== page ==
I was fortunate this week to meet a woman named Joanna Lidbak. There’s nothing particularly noteworthy in this fact, save for where I met her and who she is. She was a witness for the National Council of Farmer Cooperatives (NCFC) as a Vermont member of Agri-Mark, Inc. at a House Agriculture Committee subcommittee hearing on the “societal benefits of biotechnology.” She was the only witness who didn’t have a PhD, nor a teaching/research position at a major university. I wish there were a million more like her out there.
Her resume puts me and most I know to shame; consider the following next time you even think about complaining you have too much to do and not enough time:
Ms. Lidbak and her husband are first-generation farmers, running a 45-cow dairy in northeast Vermont. They rent 200 acres from her husband’s aunt and uncle, cut extra hay, raise/process Jersey steers for local beef sales, and sell a bit of composted manure. There are two young sons involved – a three-year old and one just sixteen months – and she has a full-time job with a farm credit association, she’s first vice president of the county farm bureau, and a dairy cattle judge for youth and 4-H dairy shows across New England. She’s got a degree in agri-business management and a master’s in business administration. Did I mention she’s got a serious blog? Yes, it’s called farmlifelove.com, and she’s on every social media outlet there is. Go there, read it, tweet her, follow her.
She hauled herself to Washington, DC, ostensibly to talk about the benefits of biotechnology to both farmers and consumers, but delivered, I think, one of the most eloquent, simple and well-reasoned strategies for dealing with the average Joe and Jane naysayer about technology in agriculture broadly. Her message was simple: Without the technologies allowing her and her husband to grow corn in a short season, use genomic cattle testing, maintain and enhance animal welfare and health, keep their land fresh for pasture, control production costs so they can produce high quality, safe and affordable foods, they’d be out of business.
Empathy was evident in her testimony when she stated so much of the “information” the average consumer carries into a supermarket about biotech, animal welfare, organic versus conventional is misinformation, gleaned from social media, irresponsible or lazy general media or promoted by one activist group or another. “No one likes to be told their wrong,” she said to me in a short conversation after the hearing. “People don’t like to be told what they believe to be true isn’t. You have to be patient, listen, provide direct information directly, and hope they have an open mind.” Biotech companies, food companies, are you listening?
She’s an equal opportunity farmer, believing there’s room for as many kinds of farming and ranching as there are folks who want to engage. Her egalitarianism extends to her organic producer neighbors, and to support her community she’ll buy their products at farmers’ markets. However, she draws the line at buying organic in supermarkets. “I generally do not believe in paying the higher premium for these foods because they provide no added nutritional or other health benefits. With a growing family and a growing farm business, we have lots of other places to spend our hard-earned money,” she said in her hearing testimony. I love her for that philosophy alone.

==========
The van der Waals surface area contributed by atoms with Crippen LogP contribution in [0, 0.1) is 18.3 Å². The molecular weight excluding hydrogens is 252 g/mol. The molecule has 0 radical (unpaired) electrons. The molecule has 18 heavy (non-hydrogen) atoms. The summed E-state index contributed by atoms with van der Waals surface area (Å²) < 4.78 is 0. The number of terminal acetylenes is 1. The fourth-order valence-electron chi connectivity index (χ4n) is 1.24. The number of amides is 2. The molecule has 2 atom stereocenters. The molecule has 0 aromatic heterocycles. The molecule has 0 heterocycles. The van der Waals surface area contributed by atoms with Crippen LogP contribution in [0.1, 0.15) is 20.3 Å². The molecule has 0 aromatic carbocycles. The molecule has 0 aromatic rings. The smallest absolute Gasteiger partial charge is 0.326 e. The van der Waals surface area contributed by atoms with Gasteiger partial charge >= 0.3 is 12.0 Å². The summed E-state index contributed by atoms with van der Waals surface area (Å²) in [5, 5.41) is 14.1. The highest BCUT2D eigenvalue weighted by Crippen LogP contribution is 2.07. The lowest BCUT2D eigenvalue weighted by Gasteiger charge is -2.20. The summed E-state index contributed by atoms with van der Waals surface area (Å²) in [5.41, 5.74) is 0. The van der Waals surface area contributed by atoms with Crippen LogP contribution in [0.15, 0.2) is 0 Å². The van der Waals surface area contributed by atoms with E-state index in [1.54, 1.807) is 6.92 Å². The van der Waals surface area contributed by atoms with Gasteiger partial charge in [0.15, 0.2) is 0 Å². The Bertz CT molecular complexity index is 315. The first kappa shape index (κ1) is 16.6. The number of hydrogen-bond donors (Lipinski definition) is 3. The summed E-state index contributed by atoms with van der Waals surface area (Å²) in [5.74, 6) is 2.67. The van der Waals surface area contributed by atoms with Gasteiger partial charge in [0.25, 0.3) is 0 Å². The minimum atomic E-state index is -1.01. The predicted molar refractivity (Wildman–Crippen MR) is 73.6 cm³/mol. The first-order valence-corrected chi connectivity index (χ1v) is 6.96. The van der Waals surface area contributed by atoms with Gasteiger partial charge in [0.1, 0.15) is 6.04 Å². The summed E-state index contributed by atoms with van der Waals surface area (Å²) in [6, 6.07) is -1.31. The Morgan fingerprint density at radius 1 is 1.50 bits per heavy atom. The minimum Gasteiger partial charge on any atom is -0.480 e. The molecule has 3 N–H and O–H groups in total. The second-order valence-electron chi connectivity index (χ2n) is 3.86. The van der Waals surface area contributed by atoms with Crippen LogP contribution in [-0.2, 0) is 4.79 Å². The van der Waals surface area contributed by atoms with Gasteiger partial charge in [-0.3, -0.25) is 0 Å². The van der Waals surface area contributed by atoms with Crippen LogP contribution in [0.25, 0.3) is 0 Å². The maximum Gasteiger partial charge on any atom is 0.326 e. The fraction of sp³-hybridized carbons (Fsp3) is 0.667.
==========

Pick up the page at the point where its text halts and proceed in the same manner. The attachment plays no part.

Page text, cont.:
I’ve been to her blog a couple of times and she’s being attacked as a “traitor” on Twitter by the anti-technology, label-everything gang for even testifying. Based on her responses, she’s taking it all in stride. When it comes to accusations the use of technologies is not “sustainable,” here’s her take:
“To us, sustainability means living and farming in a way that meets today’s needs while ensuring future generations also can meet their needs. Every time I look into my sons’ eyes, I realize they are that next generation, which makes our responsibility that much more tangible.”
Her plans? Here’s what she told the House subcommittee:
“I am happy to continue to speak up for our right to farm in the best way we know possible, which in our case includes biotechnology and the use of GMOs. I will continue to pursue an active presence (on social media)…via newspapers, church meetings or everyday conversations, sharing articles and ideas along with my knowledge about the opportunities and challenges we face as modern-day farmers and parents. If I reach one person or 10 people reach out to me for a question or appreciating my hands-on and practical perspective from farm, then I have succeeded. And I have.”
I wish there were a million more like her.
The full House Agriculture Committee biotech hearing video and testimony can be found here:Brownfield